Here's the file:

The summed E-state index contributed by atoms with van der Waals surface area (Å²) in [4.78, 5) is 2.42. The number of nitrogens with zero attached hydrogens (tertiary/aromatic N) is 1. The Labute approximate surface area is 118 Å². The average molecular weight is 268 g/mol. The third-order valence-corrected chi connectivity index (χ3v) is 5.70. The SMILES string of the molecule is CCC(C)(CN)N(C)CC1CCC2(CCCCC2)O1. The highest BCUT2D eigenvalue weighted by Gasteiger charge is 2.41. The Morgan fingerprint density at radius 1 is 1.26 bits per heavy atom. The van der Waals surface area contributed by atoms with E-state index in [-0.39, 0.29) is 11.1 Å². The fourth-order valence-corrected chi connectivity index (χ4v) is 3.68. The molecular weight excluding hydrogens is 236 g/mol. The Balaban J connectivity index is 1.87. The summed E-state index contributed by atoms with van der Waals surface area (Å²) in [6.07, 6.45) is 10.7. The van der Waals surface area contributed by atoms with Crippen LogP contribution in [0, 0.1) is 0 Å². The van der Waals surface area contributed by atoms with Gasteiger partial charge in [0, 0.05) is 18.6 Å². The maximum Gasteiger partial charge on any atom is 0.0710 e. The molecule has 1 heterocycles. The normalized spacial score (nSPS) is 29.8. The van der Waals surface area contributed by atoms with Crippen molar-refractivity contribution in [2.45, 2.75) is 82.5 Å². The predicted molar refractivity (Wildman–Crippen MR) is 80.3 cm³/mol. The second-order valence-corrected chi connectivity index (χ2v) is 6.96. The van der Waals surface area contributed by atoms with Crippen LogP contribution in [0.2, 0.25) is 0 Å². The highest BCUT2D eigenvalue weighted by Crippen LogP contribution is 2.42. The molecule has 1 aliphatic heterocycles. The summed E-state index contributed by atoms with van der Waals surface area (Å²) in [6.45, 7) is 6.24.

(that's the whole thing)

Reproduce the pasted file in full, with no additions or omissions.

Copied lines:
The summed E-state index contributed by atoms with van der Waals surface area (Å²) in [4.78, 5) is 2.42. The number of nitrogens with zero attached hydrogens (tertiary/aromatic N) is 1. The Labute approximate surface area is 118 Å². The average molecular weight is 268 g/mol. The third-order valence-corrected chi connectivity index (χ3v) is 5.70. The SMILES string of the molecule is CCC(C)(CN)N(C)CC1CCC2(CCCCC2)O1. The highest BCUT2D eigenvalue weighted by Gasteiger charge is 2.41. The Morgan fingerprint density at radius 1 is 1.26 bits per heavy atom. The van der Waals surface area contributed by atoms with E-state index in [-0.39, 0.29) is 11.1 Å². The fourth-order valence-corrected chi connectivity index (χ4v) is 3.68. The molecular weight excluding hydrogens is 236 g/mol. The Balaban J connectivity index is 1.87. The summed E-state index contributed by atoms with van der Waals surface area (Å²) in [6.07, 6.45) is 10.7. The van der Waals surface area contributed by atoms with Crippen LogP contribution in [0, 0.1) is 0 Å². The van der Waals surface area contributed by atoms with Gasteiger partial charge in [0, 0.05) is 18.6 Å². The maximum Gasteiger partial charge on any atom is 0.0710 e. The molecule has 1 heterocycles. The normalized spacial score (nSPS) is 29.8. The van der Waals surface area contributed by atoms with Crippen molar-refractivity contribution in [2.45, 2.75) is 82.5 Å². The predicted molar refractivity (Wildman–Crippen MR) is 80.3 cm³/mol. The second-order valence-corrected chi connectivity index (χ2v) is 6.96. The van der Waals surface area contributed by atoms with Crippen LogP contribution in [0.2, 0.25) is 0 Å². The highest BCUT2D eigenvalue weighted by Crippen LogP contribution is 2.42. The molecule has 1 aliphatic heterocycles. The summed E-state index contributed by atoms with van der Waals surface area (Å²) in [6.45, 7) is 6.24.